We have seen that tonight. Does that mean that Israeli ground forces are coming deeper into Gaza? Could well be. As I say, that's been backed at certain points throughout the evening with heavy artillery fire as well, Wolf.

BLITZER: Looks like no end in sight, at least for now. Let's see if the cease-fire can be achieved in the coming days. Karl Penhaul in Gaza, thanks very much.

Let's get back now to the dramatic new development. The FAA back in Washington temporarily banning all U.S. flights to and from Israel's main airport -- that would be Ben Gurion International Airport -- after a Hamas rocket from Gaza landed not very far away.

Joining us now for an exclusive interview, the director of Israel's Civil Aviation Authority, Giora Romm.

Mr. Romm, thanks very much for joining us.

Your reaction to what the U.S. government has decided to at least for 24 hours ban all U.S. flights in and out of Israel?


Yes, there was a decision -- there is a decision, an FAA decision to hold all-American flights for the next 24 hours. We held a conference call with the FAA officials about an hour ago in which we gave them full analysis of the precautions that Israel has taken in the last 15 days, how we conducted full operational airport, the Ben Gurion Airport.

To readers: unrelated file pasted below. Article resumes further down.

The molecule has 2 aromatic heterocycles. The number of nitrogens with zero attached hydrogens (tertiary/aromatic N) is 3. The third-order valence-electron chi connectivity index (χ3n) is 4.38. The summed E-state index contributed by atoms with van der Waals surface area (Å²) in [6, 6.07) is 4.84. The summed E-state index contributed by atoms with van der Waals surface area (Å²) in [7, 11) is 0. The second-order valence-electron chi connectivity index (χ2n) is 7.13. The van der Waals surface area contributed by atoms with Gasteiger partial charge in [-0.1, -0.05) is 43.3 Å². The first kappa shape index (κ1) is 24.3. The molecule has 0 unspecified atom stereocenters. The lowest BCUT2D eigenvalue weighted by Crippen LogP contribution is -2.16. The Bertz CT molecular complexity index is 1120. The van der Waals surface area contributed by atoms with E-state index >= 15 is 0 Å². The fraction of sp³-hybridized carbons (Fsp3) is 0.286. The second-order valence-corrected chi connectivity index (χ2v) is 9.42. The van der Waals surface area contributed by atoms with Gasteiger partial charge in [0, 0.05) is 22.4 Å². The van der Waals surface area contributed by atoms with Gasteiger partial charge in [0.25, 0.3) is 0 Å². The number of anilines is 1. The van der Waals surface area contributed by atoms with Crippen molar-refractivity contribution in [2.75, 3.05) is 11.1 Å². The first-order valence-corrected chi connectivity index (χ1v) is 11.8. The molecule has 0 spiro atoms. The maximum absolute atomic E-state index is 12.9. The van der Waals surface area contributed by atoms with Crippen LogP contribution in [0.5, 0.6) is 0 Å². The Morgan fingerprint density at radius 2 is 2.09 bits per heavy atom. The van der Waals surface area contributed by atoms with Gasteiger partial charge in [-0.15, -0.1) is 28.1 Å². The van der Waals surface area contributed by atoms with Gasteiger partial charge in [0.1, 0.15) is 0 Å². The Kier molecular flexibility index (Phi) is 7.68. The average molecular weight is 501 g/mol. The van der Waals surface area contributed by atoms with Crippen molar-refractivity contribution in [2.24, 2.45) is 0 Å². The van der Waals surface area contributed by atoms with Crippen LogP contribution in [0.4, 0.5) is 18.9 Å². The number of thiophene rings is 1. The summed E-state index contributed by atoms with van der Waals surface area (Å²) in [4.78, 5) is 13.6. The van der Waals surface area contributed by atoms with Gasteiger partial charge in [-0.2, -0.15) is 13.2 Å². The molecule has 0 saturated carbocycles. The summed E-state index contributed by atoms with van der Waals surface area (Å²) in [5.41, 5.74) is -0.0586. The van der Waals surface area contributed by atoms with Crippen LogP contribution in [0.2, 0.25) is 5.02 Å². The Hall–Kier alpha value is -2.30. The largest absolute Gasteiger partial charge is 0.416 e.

And we are awaiting their decision.

BLITZER: Well, they make the point -- and we just heard it again from the White House Deputy National Security Adviser Ben Rhodes, who told, as the FAA said in their statement, that this rocket landed within a mile of the Ben Gurion International Airport. We showed our viewers the damage that was done to that home there.

Isn't it wise now to err on the side of caution, if rockets are getting so close to the airport? Maybe it would be smart to avoid flying into Ben Gurion, at least for the time being?